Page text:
The Hitachi Scenaria View CT scanner on display at the 2019 Radiological Society of North America (RSNA) meeting in December. This workhorse 64 or 128 slice CT system, and Hitchai's portfolio of MRI and ultrasound systems, is attracting the attention of Fujifilm, which does not have some of these technologies. Combined, the new new portfolio may help Fujifilm capture a larger portion of international radiology market share. Photo by Dave Fornell.
December 17, 2019 — It was disclosed today that Fujifilm may buy Hitachi's diagnostic imaging business in a deal that could be worth about $1.55 billion. This was according to the Nikkei Asian Review business daily, which first broke the story early on Dec. 17.
The acquisition would be designed to expand Fujifilm's footprint in the radiology market to better complete internationally with the big three medical imaging companies — GE Healthcare, Siemens Healthineers and Philips Healthcare. Worldwide, the big three vendors control more than 60 percent of the medical imaging market.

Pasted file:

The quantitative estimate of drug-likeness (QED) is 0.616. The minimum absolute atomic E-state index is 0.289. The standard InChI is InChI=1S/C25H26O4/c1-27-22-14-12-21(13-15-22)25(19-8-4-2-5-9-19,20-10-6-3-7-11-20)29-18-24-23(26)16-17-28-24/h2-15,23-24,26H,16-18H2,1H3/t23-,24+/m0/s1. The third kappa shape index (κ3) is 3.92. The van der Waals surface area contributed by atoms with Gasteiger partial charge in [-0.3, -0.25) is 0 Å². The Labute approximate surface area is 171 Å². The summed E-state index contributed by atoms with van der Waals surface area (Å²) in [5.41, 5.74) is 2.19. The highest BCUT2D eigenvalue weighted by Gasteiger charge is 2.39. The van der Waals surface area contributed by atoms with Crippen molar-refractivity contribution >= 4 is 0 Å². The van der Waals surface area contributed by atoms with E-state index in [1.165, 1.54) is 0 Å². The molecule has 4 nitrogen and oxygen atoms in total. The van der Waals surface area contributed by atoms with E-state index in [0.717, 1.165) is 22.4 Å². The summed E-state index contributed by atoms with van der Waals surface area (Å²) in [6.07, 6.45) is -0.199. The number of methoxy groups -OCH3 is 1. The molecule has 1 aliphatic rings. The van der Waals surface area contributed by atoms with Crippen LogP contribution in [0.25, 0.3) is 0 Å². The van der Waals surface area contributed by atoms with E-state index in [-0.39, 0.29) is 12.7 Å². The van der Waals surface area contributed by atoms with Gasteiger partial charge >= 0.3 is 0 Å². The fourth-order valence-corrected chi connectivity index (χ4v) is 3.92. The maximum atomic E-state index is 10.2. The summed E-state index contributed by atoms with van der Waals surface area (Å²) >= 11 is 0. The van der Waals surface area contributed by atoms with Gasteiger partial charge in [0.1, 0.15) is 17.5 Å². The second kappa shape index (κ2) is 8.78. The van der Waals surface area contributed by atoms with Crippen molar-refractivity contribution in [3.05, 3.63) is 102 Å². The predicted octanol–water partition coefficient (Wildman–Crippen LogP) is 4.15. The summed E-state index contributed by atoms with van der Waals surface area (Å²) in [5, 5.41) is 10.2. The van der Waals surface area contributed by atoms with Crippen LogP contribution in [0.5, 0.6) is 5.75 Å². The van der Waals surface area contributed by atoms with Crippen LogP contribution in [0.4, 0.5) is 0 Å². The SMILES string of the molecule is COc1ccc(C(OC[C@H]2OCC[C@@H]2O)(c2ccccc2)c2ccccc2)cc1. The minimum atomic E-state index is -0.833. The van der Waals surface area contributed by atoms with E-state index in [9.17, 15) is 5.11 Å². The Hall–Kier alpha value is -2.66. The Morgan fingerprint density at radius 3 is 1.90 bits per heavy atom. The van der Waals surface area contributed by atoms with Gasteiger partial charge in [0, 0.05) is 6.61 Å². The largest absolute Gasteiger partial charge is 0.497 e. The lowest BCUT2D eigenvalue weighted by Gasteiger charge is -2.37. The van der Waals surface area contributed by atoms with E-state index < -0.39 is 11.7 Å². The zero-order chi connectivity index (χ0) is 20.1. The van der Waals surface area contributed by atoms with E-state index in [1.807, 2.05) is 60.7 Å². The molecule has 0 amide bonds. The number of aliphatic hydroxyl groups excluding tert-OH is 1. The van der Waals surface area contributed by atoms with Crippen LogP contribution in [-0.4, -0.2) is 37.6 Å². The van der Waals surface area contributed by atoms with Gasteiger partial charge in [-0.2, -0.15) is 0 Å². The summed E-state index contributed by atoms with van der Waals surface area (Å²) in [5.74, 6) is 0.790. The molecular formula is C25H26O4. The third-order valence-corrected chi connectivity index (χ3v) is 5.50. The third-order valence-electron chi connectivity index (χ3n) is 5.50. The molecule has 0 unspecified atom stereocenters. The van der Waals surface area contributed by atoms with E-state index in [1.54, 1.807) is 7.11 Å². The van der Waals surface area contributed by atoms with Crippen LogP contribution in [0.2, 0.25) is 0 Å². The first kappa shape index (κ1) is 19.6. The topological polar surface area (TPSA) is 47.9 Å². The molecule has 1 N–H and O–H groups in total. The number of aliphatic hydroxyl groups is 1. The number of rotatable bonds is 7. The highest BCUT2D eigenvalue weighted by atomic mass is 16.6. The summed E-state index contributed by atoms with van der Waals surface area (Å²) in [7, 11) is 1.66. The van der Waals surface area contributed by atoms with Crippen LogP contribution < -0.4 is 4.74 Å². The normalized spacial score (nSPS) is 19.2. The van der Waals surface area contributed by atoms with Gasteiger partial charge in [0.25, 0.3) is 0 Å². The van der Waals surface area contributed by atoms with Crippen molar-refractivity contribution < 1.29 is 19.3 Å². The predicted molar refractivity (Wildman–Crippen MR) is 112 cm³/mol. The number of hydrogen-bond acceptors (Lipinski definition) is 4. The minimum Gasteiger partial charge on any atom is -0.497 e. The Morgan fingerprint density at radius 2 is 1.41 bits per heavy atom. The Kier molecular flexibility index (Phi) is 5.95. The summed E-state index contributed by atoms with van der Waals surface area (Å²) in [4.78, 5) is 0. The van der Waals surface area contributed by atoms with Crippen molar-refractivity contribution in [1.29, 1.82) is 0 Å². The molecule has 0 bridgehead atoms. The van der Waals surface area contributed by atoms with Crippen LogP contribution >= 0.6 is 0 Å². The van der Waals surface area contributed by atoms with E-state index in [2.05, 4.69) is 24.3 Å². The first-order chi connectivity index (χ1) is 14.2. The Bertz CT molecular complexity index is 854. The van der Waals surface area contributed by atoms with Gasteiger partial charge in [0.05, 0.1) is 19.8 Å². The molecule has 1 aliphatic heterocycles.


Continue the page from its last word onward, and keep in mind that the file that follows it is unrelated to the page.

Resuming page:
Nikkei reported Fujifilm has been beefing up its medical equipment business, particularly endoscopy and X-ray imaging. It is turning its attention to the CT scanners, MRI devices and workhorse ultrasound severs, which Hitachi specializes in and Fujifilm is missing from its current radiology portfolio.
Both company are also working on artificial intelligence (AI) applications for medical imaging. The merger would help expand Fujifilm's REiLE AI suite of AI products. Hitachi also offers software tools and AI to speed workflow and aid completion of medical imaging reports.
The Board of Directors for both Fujifilm and Hitachi are supposed to hold meetings to vote on the proposed deal Wednesday, Dec. 18, according to Nikkei.
Reuters also reported Hitachi has been reorganizing its business, selling non-core assets, while buying foreign businesses to help expand its digital businesses.
Toshiba followed a similar path in recent years, selling off its medical imaging division to Canon. All of the Japanese medical imaging companies have struggled to gain a larger portion of international market share outside of Japan. Consolidation of these companies in recent years has been seen as a way to increase market share and help build wider medical imaging portfolios.